Sup. Ct. Order, 83 Wis. 2d xiii (1978); Sup. Ct. Order, 92 Wis. 2d xiii; 1981 c. 390
; Sup. Ct. Order, 109 Wis. 2d xiii (1982); Sup. Ct. Order, 118 Wis. 2d xiii (1984); 1991 a. 189
, Sup. Ct. Order No. 96-10
, 208 Wis. 2d xiii (1997), Sup. Ct. Order No. 01-04
, 2001 WI 135, 248 Wis. 2d xvii; Sup. Ct. Order No. 08-02
, 2009 WI 2, 311 Wis. 2d xxv.
Judicial Council Committee's Note, 1978: As with Rule 809.22 on oral argument, a former practice of the Supreme Court is written into this Rule and formal criteria established for it. The trend toward nonpublication of opinions is nationwide and results from the explosion of appellate court opinions being written and published. Many studies of the problem have concluded that unless the number of opinions published each year is reduced legal research will become inordinately time-consuming and expensive. Some argue that even accepting the premise that a court may properly decide not to publish an opinion this should not prevent that opinion from being cited as precedent since in common law practice any decision of a court is by its nature precedent. Others argue that a court may try to hide what it is doing in a particular case by preventing the publication of the opinion in the case.
There are several reasons why an unpublished opinion should not be cited: (1) The type of opinion written for the benefit of the parties is different from an opinion written for publication and often should not be published without substantial revision; (2) If unpublished opinions could be cited, services that publish only unpublished opinions would soon develop forcing the treatment of unpublished opinions in the same manner as published opinions thereby defeating the purpose of nonpublication; (3) Permitting the citation of unpublished opinions gives an advantage to a person who knows about the case over one who does not; (4) An unpublished opinion is not new authority but only a repeated application of a settled rule of law for which there is ample published authority.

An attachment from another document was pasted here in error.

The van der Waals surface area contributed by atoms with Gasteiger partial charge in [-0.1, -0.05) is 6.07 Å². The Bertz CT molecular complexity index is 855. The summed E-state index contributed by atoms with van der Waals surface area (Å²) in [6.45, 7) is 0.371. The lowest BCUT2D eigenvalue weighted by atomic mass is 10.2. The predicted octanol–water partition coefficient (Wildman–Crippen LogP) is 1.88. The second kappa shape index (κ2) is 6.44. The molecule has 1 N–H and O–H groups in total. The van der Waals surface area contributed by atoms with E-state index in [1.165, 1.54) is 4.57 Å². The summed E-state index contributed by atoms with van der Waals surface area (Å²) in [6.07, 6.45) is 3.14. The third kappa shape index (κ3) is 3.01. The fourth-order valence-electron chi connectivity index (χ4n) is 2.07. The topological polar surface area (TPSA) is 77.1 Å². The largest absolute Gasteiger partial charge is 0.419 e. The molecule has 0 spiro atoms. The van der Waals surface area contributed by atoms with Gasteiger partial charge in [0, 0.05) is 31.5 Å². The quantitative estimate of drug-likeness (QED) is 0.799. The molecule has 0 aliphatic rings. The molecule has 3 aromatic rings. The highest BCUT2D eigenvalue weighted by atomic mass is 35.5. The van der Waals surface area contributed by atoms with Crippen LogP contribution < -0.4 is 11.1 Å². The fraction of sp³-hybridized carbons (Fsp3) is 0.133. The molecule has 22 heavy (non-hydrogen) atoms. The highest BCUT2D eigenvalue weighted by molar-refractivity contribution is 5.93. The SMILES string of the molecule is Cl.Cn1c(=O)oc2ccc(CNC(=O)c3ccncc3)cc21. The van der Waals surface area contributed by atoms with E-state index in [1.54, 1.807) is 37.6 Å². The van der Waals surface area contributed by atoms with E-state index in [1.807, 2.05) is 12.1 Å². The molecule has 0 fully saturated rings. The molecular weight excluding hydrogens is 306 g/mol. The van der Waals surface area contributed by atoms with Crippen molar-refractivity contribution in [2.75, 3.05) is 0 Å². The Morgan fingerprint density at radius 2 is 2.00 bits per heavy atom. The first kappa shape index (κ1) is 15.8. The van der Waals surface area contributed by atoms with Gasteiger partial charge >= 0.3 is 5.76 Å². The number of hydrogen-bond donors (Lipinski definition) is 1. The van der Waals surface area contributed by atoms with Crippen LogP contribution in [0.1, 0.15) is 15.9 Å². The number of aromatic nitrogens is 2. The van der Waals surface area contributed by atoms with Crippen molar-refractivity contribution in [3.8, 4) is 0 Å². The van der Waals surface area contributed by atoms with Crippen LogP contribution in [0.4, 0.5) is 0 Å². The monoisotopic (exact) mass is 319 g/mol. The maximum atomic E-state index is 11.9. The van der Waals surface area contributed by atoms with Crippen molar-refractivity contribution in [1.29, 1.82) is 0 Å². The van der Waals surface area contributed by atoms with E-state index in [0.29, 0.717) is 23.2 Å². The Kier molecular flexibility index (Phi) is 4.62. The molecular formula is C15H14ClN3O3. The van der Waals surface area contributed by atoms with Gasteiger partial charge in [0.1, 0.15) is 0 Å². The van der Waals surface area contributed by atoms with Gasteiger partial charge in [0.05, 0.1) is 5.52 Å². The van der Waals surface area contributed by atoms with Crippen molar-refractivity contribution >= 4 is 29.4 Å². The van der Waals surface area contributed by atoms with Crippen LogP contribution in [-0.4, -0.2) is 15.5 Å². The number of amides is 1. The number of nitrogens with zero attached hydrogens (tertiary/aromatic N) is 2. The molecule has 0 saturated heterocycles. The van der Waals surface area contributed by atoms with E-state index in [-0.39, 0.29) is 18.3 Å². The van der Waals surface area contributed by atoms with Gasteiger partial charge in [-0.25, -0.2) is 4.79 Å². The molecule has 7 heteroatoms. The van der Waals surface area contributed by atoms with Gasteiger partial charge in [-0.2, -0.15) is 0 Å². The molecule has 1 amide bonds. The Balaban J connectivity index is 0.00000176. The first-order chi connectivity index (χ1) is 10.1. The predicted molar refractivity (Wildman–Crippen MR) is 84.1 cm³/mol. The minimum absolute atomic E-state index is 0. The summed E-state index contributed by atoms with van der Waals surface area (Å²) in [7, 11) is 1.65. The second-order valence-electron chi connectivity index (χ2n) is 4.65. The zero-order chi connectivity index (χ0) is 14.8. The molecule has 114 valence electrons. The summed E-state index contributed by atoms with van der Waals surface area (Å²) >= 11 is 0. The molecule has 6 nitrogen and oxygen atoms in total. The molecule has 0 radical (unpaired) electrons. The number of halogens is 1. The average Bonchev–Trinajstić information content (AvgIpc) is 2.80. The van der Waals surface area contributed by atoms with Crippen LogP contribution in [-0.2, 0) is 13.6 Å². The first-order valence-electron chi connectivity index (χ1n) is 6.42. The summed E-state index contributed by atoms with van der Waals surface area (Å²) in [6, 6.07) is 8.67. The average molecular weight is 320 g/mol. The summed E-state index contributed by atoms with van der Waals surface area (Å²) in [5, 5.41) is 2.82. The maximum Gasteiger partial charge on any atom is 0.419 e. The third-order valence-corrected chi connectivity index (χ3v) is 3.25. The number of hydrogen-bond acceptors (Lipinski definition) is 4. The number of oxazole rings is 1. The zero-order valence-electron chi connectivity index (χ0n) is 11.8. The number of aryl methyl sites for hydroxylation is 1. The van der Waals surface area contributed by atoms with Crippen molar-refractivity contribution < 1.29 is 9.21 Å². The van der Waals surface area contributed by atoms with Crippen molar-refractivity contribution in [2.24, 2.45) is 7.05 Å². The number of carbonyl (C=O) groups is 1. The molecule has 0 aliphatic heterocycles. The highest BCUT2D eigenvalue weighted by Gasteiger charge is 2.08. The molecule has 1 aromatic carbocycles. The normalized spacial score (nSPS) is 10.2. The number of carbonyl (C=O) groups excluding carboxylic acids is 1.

If it is desirable to reduce the number of published opinions, the only alternative to having some opinions unpublished is to decide cases without written opinions. This would be far worse because it would compound the problems of nonpublication and at the same time take away from the parties the benefit of a written opinion.
Section 752.41 (3) authorizes the Supreme Court to establish by rule the procedure under which the Court of Appeals decides which of its opinions are to be published. Sub. (1) provides for a committee of judges of the Court of Appeals to make this decision.
As a safeguard against any mistakes as to nonpublication, sub. (4) adopts the procedure of the United States Court of Appeals for the Seventh Circuit in permitting a person to request that an unpublished opinion be published. [Re Order effective July 1, 1978]
Judicial Council Committee's Note, 1979: Sub. (4) is amended to delete the prior requirement that a motion had to be filed in order to ask the Court of Appeals to have one of its unreported opinions published in the official reports of the Court of Appeals. Requiring a motion to be filed led to confusion in some instances because the person requesting the opinion to be published may not be a party to the appeal decided by the opinion and uncertainty can occur as to who should be served with a copy of the motion and given an opportunity to respond. The requirement to file a motion has been replaced by the need to simply make a request to the Court of Appeals for publication of an unreported opinion. [Re Order effective Jan. 1, 1980]
Court of Appeals Note, 1997: A request under this paragraph [sub. (4) (c)] does not affect the time under sec. (Rule) 809.62 for filing a petition for review. As in the case of reconsideration of a Court of Appeals decision or opinion, withdrawal of an opinion renders that opinion a nullity. Accordingly, a petition for review of that opinion filed prior to its withdrawal is of no effect, except that the petitioner may incorporate it by reference in a petition for review of the opinion subsequently issued in the appeal or proceeding.
Court of Appeals Note, 1997: The Court of Appeals recognizes that many of its opinions are issued as per curiam opinions that should not be published under sec. (Rule) 809.23 (1) (b) 5., Stats. This amendment [of sub. (4)] establishes a procedure whereby a person may request that a per curiam opinion be withdrawn, authored and recommended for publication. The amendment also expressly states that an opinion issued by a single judge of the Court of Appeals under s. 752.31 (2) and (3), Stats., will not be published.